A. Why HIV/AIDS case reporting is critical
Accurate and complete reporting of HIV/AIDS cases to state health departments is critical to ensuring that surveillance figures capture the true burden of infection in local jurisdictions and nationally. Accurate surveillance numbers are vital to program planning and funding allocation decisions at the state, local, and federal levels. Since data on reported HIV and AIDS cases are used in federal funding formulas, underreporting and incomplete case reports directly impact accurate funding allocation, and, therefore, the ability of states to maximize federal funding opportunities for local-level HIV prevention and care activities.
Correctional facilities can play a vital role in contributing to both state and national HIV
and AIDS surveillance activities because
these facilities provide HIV testing to high-risk persons who may not have accessed these services in the community.
B. HIV/AIDS case reporting requirements
Correctional facilities are required to follow all applicable state and local laws and regulations related to reporting of persons testing positive for HIV infection and individuals diagnosed with AIDS. Contact your state or local health departments HIV/AIDS surveillance section for your reporting requirements.
C. Initiating HIV/AIDS case reporting
State or county health department personnel can assist correctional medical staff with understanding the significance of case reporting and should also have the capacity to conduct training on completing the appropriate case report forms. Opportunities for education and training of correctional medical staff can be facilitated in various forums including continuing education programs, in-services, and on-site programs. State or county public health officials may be able to assist correctional staff with the case reporting process.
Educational materials and training programs sponsored by state or county public health officials can help providers with completing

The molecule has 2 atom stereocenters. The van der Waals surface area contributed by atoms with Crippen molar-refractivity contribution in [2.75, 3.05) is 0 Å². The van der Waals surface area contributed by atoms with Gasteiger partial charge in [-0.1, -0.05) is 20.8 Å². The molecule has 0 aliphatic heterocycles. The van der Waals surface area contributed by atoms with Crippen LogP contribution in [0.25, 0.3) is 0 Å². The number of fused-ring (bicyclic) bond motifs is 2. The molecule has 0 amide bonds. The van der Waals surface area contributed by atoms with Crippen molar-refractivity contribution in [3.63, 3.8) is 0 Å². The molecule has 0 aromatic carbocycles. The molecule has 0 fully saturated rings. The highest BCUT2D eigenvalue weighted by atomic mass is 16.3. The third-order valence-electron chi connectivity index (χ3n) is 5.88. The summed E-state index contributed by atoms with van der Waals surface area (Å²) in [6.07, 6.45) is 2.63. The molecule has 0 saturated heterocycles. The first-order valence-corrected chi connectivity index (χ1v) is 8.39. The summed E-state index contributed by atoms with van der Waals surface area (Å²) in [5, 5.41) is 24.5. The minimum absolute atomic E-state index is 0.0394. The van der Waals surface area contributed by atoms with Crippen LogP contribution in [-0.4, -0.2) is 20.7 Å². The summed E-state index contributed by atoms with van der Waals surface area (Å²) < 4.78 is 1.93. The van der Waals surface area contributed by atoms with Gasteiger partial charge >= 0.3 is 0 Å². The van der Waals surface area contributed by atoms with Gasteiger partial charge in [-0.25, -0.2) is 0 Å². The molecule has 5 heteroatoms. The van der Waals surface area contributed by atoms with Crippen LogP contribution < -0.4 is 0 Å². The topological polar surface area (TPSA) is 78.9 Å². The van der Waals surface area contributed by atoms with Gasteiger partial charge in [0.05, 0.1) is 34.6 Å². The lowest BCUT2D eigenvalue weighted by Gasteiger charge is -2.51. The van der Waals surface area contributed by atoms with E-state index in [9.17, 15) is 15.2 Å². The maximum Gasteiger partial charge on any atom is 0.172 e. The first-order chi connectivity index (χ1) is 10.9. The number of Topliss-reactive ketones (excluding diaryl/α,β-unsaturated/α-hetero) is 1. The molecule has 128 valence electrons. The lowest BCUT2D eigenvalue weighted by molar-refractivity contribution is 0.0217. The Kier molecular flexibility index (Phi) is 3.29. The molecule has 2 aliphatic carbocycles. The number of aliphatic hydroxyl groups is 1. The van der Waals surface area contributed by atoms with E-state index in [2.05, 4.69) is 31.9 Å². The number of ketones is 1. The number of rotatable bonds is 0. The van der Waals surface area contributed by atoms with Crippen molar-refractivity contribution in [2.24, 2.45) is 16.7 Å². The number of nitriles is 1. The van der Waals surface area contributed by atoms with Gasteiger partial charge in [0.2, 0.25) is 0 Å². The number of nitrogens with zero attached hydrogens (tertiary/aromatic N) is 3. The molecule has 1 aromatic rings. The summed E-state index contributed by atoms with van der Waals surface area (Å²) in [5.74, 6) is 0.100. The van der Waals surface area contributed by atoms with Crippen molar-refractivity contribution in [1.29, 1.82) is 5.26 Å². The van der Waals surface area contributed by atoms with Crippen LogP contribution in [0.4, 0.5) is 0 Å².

case report forms accurately by providing
step-by-step instructions, definitions of key terms, and by explaining specific information to include in different sections of the report form. It is critical that case report forms be completed accurately and that they include as much information as possible to enable state and local HIV/AIDS surveillance programs to capture trends in HIV transmission and to target prevention and care funds accordingly. Public health officials will likely stress the critical nature of receiving as much information as possible on the case report form since missing data can potentially result in an individual not
being included as a case in an HIV/AIDS reporting system.
Possible strategies to increase case reporting:
- Designate a medical staff person responsible for HIV/AIDS case reporting. This allows for accountability and facilitates communication with public health authorities on HIV/AIDS surveillance issues.
- Select someone who is comfortable discussing risk behavior to obtain accurate risk histories from inmates. Notify the health department of
HIV-infected inmates released from custody to assist with notification of HIV test results, counseling, and referrals.
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